AV Bundle or Bundle of His From the AV node arises a special conducting pathway called the bundle of His. Except for the very small part which penetrates through the AV fibrous tissue and has low conduction velocity, the bundle of His is made up of purkinje fibers which possess maximum conduction velocity in the heart.
Purkinje fibers are very large fibers and they transmit action potentials at a velocity of 1.5 to 4.0 m/sec. The rapid transmission of action potentials through the Purkinje fibers is believed to be caused by a very high level of permeability of gap junctions at the intercalated discs between the successive cells of Purkinje fibers. The rapid conduction through the purkinje fibers ensures that different parts of ventricles are excited almost simultaneously; this greatly increases the efficiency of heart as a pump.
Normally the Bundle of His is the only conducting mass between the atrial and ventricular musculature and it transmits the cardiac impulses from the AV node to the ventricles.
Right and Left Bundle Branches After penetrating the fibrous tissue between the atrial and ventricular muscle, the distal portion of the A-V bundle passes downward in the ventricular septum for 5 to 15 mm toward the apex of the heart. Then the bundle of His splits into two branches which are called right and left bundle branches that lie on the respective sides of the ventricular septum.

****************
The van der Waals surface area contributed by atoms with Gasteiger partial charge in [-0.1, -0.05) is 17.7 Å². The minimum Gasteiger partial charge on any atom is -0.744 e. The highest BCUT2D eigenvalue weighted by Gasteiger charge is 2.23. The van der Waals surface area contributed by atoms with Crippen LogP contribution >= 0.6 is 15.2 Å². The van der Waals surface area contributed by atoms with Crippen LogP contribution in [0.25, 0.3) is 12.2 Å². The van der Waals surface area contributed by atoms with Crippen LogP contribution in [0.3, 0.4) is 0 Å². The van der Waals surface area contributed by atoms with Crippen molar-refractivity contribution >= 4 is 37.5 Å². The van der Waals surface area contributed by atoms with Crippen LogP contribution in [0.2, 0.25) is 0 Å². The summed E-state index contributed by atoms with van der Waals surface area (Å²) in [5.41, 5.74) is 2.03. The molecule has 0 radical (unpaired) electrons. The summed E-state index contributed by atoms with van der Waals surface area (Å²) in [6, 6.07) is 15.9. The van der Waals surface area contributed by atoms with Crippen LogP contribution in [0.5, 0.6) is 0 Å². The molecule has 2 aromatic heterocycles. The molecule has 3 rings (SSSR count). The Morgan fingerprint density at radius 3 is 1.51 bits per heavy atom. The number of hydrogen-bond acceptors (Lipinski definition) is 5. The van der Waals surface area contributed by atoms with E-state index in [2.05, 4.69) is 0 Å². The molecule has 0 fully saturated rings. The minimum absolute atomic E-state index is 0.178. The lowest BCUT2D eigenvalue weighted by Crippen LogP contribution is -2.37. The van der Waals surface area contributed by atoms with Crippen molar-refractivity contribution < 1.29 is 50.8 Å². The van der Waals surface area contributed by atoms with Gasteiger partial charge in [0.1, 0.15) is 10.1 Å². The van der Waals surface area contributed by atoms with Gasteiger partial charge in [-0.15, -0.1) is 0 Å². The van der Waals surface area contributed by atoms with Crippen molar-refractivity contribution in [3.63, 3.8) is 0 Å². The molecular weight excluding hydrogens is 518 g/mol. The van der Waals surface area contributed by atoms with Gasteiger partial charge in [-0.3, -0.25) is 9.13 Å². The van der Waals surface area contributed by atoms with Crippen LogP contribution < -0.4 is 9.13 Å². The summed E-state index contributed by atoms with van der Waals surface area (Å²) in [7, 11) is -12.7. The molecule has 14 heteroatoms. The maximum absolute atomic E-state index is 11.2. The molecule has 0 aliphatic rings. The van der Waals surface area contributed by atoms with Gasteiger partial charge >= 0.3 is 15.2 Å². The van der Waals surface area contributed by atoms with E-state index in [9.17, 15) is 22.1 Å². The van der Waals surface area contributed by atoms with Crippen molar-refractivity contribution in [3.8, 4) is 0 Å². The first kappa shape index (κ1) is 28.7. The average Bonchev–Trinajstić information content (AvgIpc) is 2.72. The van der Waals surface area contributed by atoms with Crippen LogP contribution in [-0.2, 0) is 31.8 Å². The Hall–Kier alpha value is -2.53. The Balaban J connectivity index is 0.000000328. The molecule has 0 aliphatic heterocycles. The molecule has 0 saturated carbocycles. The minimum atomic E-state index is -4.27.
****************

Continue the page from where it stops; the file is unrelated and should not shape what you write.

Each branch spreads downward toward the apex of the ventricle, progressively dividing into smaller branches. These branches inturn course sidewise around each ventricular chamber and back toward the base of heart. The ends of Purkinje fibers penetrate about one third of the way into muscle mass and finally become continuous with cardiac muscle fibers.
From the time the cardiac impulse enters the bundle branches until it reaches the terminations of Purkinje fibers, the total elapsed time averages only 0.03 sec.
One- way Conduction through AV bundle A special characteristic of the A-V bundle is it’s inability, except in the abnormal states, of action potentials to travel backward from the ventricles to the atria. This prevents re-entry of cardiac impulse by this route from the ventricles to the atria. The atrial muscle is separated from the ventricular muscle by a continuous fibrous barrier which acts as an insulator to prevent the passage of cardiac impulse between the atrial and ventricular muscle through any other route besides forward conduction through A-V bundle itself.
Conduction in the Cardiac Muscle Once the impulse reaches the ends of the Purkinje fibers it is transmitted through the ventricular muscle mass by the ventricular muscle fibers themselves. For transmission of the cardiac impulse from the endocardial surface to the epicardial surface recquires another 0.03 sec. Thus the total time for transmission of cardiac impulse from the initial bundle branches to the last of the ventricular muscle fibers in the normal heart is about 0.06 sec.
Conduction speed in Cardiac tissues TissueConduction Rate (m/s) SA node0.05 Atrial pathways1 AV node0.05 Bundle of His1 Purkinje system4 Ventricular muscle1
Normal Rate of Action potential Discharge in Autorhythmic Tissues of the Heart TissueAction Potentials Per Minute SA node (normal pacemaker)70-80 AV node40-60 Bundle of His and Purkinje fibers20-40